Oil on Masonite
Gift of Helen Benton Boley, 1978.8.7
Masonite is a type of engineered wood made of steam-cooked wood fibers pressure-molded into smooth panels. The process was patented by William H. Mason in 1924 in Laurel, Mississippi; mass production of this building material began in 1929. Though not explicitly marketed to artists, many soon found Masonite to be an improvement over wood panels for oil and tempera painting. It was available in large sheets, had no grain or knots, and would not crack or split. It was also relatively inexpensive, which appealed to artists during the Great Depression (1929 - c. 1939).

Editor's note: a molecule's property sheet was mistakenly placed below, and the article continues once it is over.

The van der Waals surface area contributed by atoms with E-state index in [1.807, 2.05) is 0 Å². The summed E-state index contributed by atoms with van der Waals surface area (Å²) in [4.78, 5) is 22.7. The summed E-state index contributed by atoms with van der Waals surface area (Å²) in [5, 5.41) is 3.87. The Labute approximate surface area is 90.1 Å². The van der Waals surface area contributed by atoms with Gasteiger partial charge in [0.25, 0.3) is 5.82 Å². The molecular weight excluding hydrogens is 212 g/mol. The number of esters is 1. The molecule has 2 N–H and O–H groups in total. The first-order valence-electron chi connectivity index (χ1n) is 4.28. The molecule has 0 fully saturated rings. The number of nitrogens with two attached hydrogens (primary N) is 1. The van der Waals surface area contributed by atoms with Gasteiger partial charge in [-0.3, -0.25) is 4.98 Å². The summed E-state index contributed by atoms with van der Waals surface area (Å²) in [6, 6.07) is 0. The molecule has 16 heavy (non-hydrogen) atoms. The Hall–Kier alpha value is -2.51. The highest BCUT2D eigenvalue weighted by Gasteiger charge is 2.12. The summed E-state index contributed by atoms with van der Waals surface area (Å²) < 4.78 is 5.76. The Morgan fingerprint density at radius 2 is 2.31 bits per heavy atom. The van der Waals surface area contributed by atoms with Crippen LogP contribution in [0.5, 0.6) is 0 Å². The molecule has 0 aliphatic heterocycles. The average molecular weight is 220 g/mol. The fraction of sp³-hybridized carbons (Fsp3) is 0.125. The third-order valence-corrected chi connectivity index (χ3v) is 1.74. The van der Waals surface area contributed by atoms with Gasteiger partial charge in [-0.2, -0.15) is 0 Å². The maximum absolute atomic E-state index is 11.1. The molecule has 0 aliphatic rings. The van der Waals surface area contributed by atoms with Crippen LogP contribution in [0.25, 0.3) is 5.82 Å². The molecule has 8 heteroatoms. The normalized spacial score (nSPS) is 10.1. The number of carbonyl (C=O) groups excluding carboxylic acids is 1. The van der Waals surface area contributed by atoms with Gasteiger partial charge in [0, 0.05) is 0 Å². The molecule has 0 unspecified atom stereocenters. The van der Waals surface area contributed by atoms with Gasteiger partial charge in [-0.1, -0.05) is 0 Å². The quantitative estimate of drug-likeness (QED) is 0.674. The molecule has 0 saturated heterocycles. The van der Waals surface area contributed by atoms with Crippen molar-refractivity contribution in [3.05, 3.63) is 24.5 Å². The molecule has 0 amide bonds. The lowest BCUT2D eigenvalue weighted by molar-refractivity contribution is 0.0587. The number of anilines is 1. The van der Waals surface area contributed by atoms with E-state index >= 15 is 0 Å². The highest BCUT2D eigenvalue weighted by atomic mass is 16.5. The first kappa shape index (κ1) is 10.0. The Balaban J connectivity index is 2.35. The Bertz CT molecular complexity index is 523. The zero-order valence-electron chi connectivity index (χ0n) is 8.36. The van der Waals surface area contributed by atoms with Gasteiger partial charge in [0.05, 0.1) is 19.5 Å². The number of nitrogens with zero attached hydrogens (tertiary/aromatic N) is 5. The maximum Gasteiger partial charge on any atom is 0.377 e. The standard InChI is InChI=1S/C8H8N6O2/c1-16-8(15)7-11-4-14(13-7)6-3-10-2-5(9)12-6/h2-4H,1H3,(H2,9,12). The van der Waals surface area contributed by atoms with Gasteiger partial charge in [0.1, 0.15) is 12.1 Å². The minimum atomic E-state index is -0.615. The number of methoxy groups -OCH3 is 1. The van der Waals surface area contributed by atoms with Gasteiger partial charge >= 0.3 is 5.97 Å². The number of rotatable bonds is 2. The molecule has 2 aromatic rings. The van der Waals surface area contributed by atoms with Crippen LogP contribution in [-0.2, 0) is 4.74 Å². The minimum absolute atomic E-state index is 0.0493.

Born and raised in Brooklyn, Kleinholz began studying painting in the 1930s and focused on scenes of urban life in New York. This painting was part of the Encyclopedia Britannica Collection of Contemporary American Painting, which toured the US in 1945.